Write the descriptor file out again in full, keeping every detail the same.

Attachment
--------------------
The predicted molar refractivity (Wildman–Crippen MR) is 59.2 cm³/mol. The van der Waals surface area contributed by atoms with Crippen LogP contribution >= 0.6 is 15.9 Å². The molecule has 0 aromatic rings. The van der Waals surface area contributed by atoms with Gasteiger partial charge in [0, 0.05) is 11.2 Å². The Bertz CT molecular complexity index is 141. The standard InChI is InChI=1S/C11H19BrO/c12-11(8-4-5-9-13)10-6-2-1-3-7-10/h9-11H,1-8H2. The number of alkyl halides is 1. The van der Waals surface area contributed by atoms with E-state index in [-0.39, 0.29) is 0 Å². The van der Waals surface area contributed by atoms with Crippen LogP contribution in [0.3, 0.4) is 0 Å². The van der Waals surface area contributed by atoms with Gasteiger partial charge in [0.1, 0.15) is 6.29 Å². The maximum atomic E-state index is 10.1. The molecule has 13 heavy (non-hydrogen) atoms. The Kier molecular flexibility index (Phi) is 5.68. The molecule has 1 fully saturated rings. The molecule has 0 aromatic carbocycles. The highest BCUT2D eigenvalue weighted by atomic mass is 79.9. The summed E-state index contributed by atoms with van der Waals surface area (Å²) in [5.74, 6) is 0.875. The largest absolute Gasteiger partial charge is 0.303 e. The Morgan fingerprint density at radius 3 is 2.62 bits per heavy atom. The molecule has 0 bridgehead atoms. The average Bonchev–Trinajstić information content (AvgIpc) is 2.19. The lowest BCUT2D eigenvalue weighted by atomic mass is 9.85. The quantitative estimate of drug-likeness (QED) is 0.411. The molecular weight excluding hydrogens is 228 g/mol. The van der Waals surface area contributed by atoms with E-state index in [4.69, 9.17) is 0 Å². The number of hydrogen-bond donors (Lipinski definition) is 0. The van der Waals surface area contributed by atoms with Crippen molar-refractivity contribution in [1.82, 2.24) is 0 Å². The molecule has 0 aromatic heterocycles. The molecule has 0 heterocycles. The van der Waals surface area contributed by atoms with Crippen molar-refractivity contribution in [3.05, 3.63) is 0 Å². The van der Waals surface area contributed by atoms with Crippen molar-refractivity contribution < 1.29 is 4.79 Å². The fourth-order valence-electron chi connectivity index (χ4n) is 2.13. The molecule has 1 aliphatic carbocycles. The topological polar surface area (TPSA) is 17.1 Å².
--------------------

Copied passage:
The predicted molar refractivity (Wildman–Crippen MR) is 59.2 cm³/mol. The van der Waals surface area contributed by atoms with Crippen LogP contribution >= 0.6 is 15.9 Å². The molecule has 0 aromatic rings. The van der Waals surface area contributed by atoms with Gasteiger partial charge in [0, 0.05) is 11.2 Å². The Bertz CT molecular complexity index is 141. The standard InChI is InChI=1S/C11H19BrO/c12-11(8-4-5-9-13)10-6-2-1-3-7-10/h9-11H,1-8H2. The number of alkyl halides is 1. The van der Waals surface area contributed by atoms with E-state index in [-0.39, 0.29) is 0 Å². The van der Waals surface area contributed by atoms with Crippen LogP contribution in [0.3, 0.4) is 0 Å². The van der Waals surface area contributed by atoms with Gasteiger partial charge in [0.1, 0.15) is 6.29 Å². The maximum atomic E-state index is 10.1. The molecule has 13 heavy (non-hydrogen) atoms. The Kier molecular flexibility index (Phi) is 5.68. The molecule has 1 fully saturated rings. The molecule has 0 aromatic carbocycles. The highest BCUT2D eigenvalue weighted by atomic mass is 79.9. The summed E-state index contributed by atoms with van der Waals surface area (Å²) in [5.74, 6) is 0.875. The largest absolute Gasteiger partial charge is 0.303 e. The Morgan fingerprint density at radius 3 is 2.62 bits per heavy atom. The molecule has 0 bridgehead atoms. The average Bonchev–Trinajstić information content (AvgIpc) is 2.19. The lowest BCUT2D eigenvalue weighted by atomic mass is 9.85. The quantitative estimate of drug-likeness (QED) is 0.411. The molecular weight excluding hydrogens is 228 g/mol. The van der Waals surface area contributed by atoms with E-state index in [4.69, 9.17) is 0 Å². The number of hydrogen-bond donors (Lipinski definition) is 0. The van der Waals surface area contributed by atoms with Crippen molar-refractivity contribution in [1.82, 2.24) is 0 Å². The molecule has 0 aromatic heterocycles. The molecule has 0 heterocycles. The van der Waals surface area contributed by atoms with Crippen molar-refractivity contribution in [3.05, 3.63) is 0 Å². The van der Waals surface area contributed by atoms with Crippen molar-refractivity contribution < 1.29 is 4.79 Å². The fourth-order valence-electron chi connectivity index (χ4n) is 2.13. The molecule has 1 aliphatic carbocycles. The topological polar surface area (TPSA) is 17.1 Å².